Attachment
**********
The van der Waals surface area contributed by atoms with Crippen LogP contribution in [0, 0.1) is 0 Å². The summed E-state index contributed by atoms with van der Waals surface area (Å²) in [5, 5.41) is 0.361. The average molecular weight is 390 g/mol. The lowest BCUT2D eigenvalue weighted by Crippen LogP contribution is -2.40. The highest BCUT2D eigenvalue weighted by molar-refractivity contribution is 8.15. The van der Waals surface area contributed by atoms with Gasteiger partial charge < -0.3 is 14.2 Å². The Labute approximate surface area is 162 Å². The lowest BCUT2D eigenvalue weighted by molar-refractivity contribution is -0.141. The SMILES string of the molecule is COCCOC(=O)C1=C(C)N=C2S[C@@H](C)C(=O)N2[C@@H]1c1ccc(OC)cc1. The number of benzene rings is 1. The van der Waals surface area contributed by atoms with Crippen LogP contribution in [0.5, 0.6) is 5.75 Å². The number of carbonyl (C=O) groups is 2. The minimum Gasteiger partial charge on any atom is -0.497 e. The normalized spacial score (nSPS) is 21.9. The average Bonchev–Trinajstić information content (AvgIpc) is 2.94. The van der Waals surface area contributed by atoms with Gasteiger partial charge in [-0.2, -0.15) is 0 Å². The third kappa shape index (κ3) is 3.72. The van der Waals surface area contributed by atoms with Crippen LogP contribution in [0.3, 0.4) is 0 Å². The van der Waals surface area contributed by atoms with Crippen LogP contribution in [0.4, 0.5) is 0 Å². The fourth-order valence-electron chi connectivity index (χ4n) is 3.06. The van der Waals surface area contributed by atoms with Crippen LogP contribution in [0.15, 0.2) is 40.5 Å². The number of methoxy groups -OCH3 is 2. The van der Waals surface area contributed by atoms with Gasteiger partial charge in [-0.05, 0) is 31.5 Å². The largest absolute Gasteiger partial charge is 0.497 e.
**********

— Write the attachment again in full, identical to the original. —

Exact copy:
The van der Waals surface area contributed by atoms with Crippen LogP contribution in [0, 0.1) is 0 Å². The summed E-state index contributed by atoms with van der Waals surface area (Å²) in [5, 5.41) is 0.361. The average molecular weight is 390 g/mol. The lowest BCUT2D eigenvalue weighted by Crippen LogP contribution is -2.40. The highest BCUT2D eigenvalue weighted by molar-refractivity contribution is 8.15. The van der Waals surface area contributed by atoms with Gasteiger partial charge < -0.3 is 14.2 Å². The Labute approximate surface area is 162 Å². The lowest BCUT2D eigenvalue weighted by molar-refractivity contribution is -0.141. The SMILES string of the molecule is COCCOC(=O)C1=C(C)N=C2S[C@@H](C)C(=O)N2[C@@H]1c1ccc(OC)cc1. The number of benzene rings is 1. The van der Waals surface area contributed by atoms with Crippen LogP contribution in [0.5, 0.6) is 5.75 Å². The number of carbonyl (C=O) groups is 2. The minimum Gasteiger partial charge on any atom is -0.497 e. The normalized spacial score (nSPS) is 21.9. The average Bonchev–Trinajstić information content (AvgIpc) is 2.94. The van der Waals surface area contributed by atoms with Gasteiger partial charge in [-0.2, -0.15) is 0 Å². The third kappa shape index (κ3) is 3.72. The van der Waals surface area contributed by atoms with Crippen LogP contribution in [0.3, 0.4) is 0 Å². The van der Waals surface area contributed by atoms with Crippen LogP contribution in [0.4, 0.5) is 0 Å². The fourth-order valence-electron chi connectivity index (χ4n) is 3.06. The van der Waals surface area contributed by atoms with Crippen LogP contribution in [0.15, 0.2) is 40.5 Å². The number of methoxy groups -OCH3 is 2. The van der Waals surface area contributed by atoms with Gasteiger partial charge in [-0.05, 0) is 31.5 Å². The largest absolute Gasteiger partial charge is 0.497 e.